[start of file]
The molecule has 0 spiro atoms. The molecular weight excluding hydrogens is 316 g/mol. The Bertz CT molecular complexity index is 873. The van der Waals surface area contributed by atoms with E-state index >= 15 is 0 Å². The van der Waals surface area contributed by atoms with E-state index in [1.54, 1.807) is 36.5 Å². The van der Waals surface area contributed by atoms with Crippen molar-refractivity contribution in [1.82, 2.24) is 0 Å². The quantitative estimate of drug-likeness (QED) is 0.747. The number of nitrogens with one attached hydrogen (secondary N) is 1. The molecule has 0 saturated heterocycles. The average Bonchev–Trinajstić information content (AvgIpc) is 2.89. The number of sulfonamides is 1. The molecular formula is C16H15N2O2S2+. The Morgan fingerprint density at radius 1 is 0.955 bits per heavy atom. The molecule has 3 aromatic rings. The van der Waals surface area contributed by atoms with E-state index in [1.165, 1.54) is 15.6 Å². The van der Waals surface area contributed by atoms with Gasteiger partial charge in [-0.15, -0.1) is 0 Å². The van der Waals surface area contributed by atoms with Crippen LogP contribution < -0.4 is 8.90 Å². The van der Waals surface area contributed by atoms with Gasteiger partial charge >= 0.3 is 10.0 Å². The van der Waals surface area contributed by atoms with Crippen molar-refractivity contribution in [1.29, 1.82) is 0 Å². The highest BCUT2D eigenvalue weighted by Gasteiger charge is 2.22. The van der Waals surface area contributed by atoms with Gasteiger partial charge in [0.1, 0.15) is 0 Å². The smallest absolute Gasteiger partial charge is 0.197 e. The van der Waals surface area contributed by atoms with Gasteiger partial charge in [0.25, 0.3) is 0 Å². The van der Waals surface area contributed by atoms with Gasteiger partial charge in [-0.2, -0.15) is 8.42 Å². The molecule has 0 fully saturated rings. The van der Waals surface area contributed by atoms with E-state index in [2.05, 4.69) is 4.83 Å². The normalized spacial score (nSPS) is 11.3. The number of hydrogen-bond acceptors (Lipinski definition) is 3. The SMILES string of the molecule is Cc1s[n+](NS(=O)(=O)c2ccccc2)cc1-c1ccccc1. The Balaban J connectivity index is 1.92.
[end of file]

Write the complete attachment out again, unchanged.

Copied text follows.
The molecule has 0 spiro atoms. The molecular weight excluding hydrogens is 316 g/mol. The Bertz CT molecular complexity index is 873. The van der Waals surface area contributed by atoms with E-state index >= 15 is 0 Å². The van der Waals surface area contributed by atoms with E-state index in [1.54, 1.807) is 36.5 Å². The van der Waals surface area contributed by atoms with Crippen molar-refractivity contribution in [1.82, 2.24) is 0 Å². The quantitative estimate of drug-likeness (QED) is 0.747. The number of nitrogens with one attached hydrogen (secondary N) is 1. The molecule has 0 saturated heterocycles. The average Bonchev–Trinajstić information content (AvgIpc) is 2.89. The number of sulfonamides is 1. The molecular formula is C16H15N2O2S2+. The Morgan fingerprint density at radius 1 is 0.955 bits per heavy atom. The molecule has 3 aromatic rings. The van der Waals surface area contributed by atoms with E-state index in [1.165, 1.54) is 15.6 Å². The van der Waals surface area contributed by atoms with Gasteiger partial charge in [-0.15, -0.1) is 0 Å². The van der Waals surface area contributed by atoms with Crippen LogP contribution < -0.4 is 8.90 Å². The van der Waals surface area contributed by atoms with Gasteiger partial charge >= 0.3 is 10.0 Å². The van der Waals surface area contributed by atoms with Crippen molar-refractivity contribution in [1.29, 1.82) is 0 Å². The highest BCUT2D eigenvalue weighted by Gasteiger charge is 2.22. The van der Waals surface area contributed by atoms with Gasteiger partial charge in [0.1, 0.15) is 0 Å². The smallest absolute Gasteiger partial charge is 0.197 e. The van der Waals surface area contributed by atoms with Gasteiger partial charge in [0.25, 0.3) is 0 Å². The van der Waals surface area contributed by atoms with Gasteiger partial charge in [-0.2, -0.15) is 8.42 Å². The molecule has 0 fully saturated rings. The van der Waals surface area contributed by atoms with E-state index in [2.05, 4.69) is 4.83 Å². The normalized spacial score (nSPS) is 11.3. The number of hydrogen-bond acceptors (Lipinski definition) is 3. The SMILES string of the molecule is Cc1s[n+](NS(=O)(=O)c2ccccc2)cc1-c1ccccc1. The Balaban J connectivity index is 1.92.